Don’t cry over spilled milk

Some readers are going to snort at the idea of making so much over a hackneyed proverb like ‘Don’t cry over spilled milk.’ I know it is trite, commonplace, a platitude. I know you have heard it a thousand times. But I also know that these hackneyed proverbs contain the very essence of the distilled wisdom of all ages. They have come out of the fiery experience of the human race and have been handed down through countless generations. If you were to read everything that has ever been written about worry by the great scholars of all time, you would never read anything
more basic or more profound than such hackneyed proverbs as ‘Don’t cross your bridges until you come to them’ and ‘Don’t cry over spilled milk.’ If we only applied those two proverbs—instead of snorting at them-—we wouldn’t need this book at all. In fact, if we applied most of the old proverbs, we would lead almost perfect lives. However, knowledge isn’t power until it is applied; and the purpose of this book is to remind you of what you already know and to kick you in the shins and inspire you to do something about applying it.

1. First, specifically about worry: What spilled milk are you worrying over? What in your past are you STILL ruminating about, complaining about, losing sleep over, etc? The relationship? The family argument? The job? The missed opportunity? The whatever. When, exactly, do you plan to move on? (NOW might be good. 🙂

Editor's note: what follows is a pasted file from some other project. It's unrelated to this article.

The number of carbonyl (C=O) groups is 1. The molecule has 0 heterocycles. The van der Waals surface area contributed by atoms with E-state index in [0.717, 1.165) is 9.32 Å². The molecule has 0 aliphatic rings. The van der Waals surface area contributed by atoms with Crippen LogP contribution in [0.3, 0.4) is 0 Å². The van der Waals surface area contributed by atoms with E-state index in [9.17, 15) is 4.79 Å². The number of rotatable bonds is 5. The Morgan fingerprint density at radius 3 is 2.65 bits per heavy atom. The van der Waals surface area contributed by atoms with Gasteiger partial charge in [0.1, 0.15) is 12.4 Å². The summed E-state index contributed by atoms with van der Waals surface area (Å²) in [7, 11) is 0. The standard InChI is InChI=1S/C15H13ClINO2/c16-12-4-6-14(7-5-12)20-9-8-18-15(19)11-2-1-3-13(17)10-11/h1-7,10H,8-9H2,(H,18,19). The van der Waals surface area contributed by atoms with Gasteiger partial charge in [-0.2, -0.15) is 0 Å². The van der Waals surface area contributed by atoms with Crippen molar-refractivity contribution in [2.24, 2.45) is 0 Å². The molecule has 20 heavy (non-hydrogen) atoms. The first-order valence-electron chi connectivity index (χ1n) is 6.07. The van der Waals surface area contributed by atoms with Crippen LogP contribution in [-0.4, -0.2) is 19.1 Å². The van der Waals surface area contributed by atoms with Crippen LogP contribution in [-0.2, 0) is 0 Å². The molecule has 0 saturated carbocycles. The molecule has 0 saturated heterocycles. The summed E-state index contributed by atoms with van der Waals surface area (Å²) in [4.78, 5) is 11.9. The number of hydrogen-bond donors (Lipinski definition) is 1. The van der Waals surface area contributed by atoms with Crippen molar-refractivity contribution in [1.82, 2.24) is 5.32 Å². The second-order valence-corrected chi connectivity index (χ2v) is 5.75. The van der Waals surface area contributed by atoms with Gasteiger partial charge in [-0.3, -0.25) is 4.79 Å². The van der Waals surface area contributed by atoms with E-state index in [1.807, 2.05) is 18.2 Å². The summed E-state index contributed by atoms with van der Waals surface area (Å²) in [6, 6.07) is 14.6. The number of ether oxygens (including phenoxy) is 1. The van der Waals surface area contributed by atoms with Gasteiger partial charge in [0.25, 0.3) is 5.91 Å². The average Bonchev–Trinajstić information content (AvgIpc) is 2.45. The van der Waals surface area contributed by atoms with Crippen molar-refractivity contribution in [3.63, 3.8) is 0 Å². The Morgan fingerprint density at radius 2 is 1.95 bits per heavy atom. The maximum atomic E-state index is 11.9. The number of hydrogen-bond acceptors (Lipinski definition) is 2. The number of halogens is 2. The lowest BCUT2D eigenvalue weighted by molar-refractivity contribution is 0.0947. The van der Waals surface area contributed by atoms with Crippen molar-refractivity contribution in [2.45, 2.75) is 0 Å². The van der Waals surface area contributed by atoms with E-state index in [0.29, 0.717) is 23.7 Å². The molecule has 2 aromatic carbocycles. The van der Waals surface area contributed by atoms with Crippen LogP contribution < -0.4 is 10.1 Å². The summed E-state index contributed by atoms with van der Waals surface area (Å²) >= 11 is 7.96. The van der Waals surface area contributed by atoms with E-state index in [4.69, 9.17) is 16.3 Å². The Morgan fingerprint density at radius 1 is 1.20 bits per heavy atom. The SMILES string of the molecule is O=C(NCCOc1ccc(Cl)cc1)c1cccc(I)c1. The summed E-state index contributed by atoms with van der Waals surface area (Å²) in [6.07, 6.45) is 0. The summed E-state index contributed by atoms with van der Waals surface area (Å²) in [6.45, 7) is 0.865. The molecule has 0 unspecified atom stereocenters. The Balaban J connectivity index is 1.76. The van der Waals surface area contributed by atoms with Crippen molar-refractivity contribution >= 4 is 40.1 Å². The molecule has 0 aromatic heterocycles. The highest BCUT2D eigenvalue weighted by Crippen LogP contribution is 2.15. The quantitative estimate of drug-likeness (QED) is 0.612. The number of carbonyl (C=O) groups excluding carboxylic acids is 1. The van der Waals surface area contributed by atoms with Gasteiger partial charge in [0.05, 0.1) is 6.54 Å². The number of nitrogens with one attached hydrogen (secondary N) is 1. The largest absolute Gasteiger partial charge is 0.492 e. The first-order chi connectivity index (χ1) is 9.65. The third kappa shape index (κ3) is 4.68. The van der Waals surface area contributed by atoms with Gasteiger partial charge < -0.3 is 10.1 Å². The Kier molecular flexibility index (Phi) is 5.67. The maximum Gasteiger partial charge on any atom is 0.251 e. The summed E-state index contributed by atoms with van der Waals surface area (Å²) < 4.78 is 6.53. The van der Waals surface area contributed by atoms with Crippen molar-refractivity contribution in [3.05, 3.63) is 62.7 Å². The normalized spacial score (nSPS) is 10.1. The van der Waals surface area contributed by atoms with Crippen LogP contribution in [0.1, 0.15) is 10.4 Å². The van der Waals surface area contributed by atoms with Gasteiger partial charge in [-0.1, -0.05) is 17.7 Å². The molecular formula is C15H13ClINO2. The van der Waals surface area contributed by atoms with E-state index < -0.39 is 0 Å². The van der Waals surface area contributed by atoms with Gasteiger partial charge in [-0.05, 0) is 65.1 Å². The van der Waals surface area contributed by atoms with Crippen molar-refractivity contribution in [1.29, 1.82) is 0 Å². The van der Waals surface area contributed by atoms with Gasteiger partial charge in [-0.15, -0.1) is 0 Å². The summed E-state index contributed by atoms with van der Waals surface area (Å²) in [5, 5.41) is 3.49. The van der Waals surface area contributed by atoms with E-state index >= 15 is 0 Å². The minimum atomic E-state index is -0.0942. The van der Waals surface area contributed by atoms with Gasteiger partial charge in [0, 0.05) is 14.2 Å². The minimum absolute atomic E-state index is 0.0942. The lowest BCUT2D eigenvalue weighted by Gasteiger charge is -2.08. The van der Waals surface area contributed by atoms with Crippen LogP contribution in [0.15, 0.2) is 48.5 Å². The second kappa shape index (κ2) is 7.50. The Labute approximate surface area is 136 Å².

2. Second, what piece of wisdom do you KNOW to be true but for whatever reason you have yet to EMBODY? Remember “Knowledge isn’t power until it’s applied.” So, what’s the knowledge you need to apply? And when do you plan to apply it? (Now’s always good. 🙂

Knowledge I KNOW but have yet to apply:_____________________________________
I will apply this knowledge starting: *NOW*

Decide and Make It Happen!

Experience has proved to me, time after time, the enormous value of arriving at a decision.
It is the failure to arrive at a fixed purpose, the inability to stop going around and round in
maddening circles, that drives men to nervous breakdowns and living hells. I find that fifty per
cent of my worries vanishes once I arrive at a clear, definite decision; and another forty per cent
usually vanishes once I start to carry out that decision.
So, I banish about 90 per cent of my worries by taking these four steps:
1. Writing down precisely what I am worried about.
2. Writing down what I can do about it.
3. Deciding what to do.
4. Starting immediately to carry out that decision.”

Action Plan:

1. What’s stressing you out right now? I am stressed out about: _____________________
2. What can you do? I can do this about it:____________________________________
3. What will you do? I will do this:_________________________________________
4. Cool. Now DO IT!

Covert Hostility 1.1


by Ruth Minshull

[Chapter 9: How To Choose Your People]

Covert: 1) Covered or covered over; sheltered. 2) concealed; hidden; secret. Hostile: 1) Of or pertaining to an enemy. 2) feeling or showing enmity; antagonistic.—American Heritage Dictionary

The main difficulty with a 1.1 is that he doesn’t wear a neon sign telling you he’s a 1.1.

It’s a cover-up tone—the most difficult one on the scale to recognize. After you do spot one, don’t expect the next 1.1 you meet to bear much resemblance.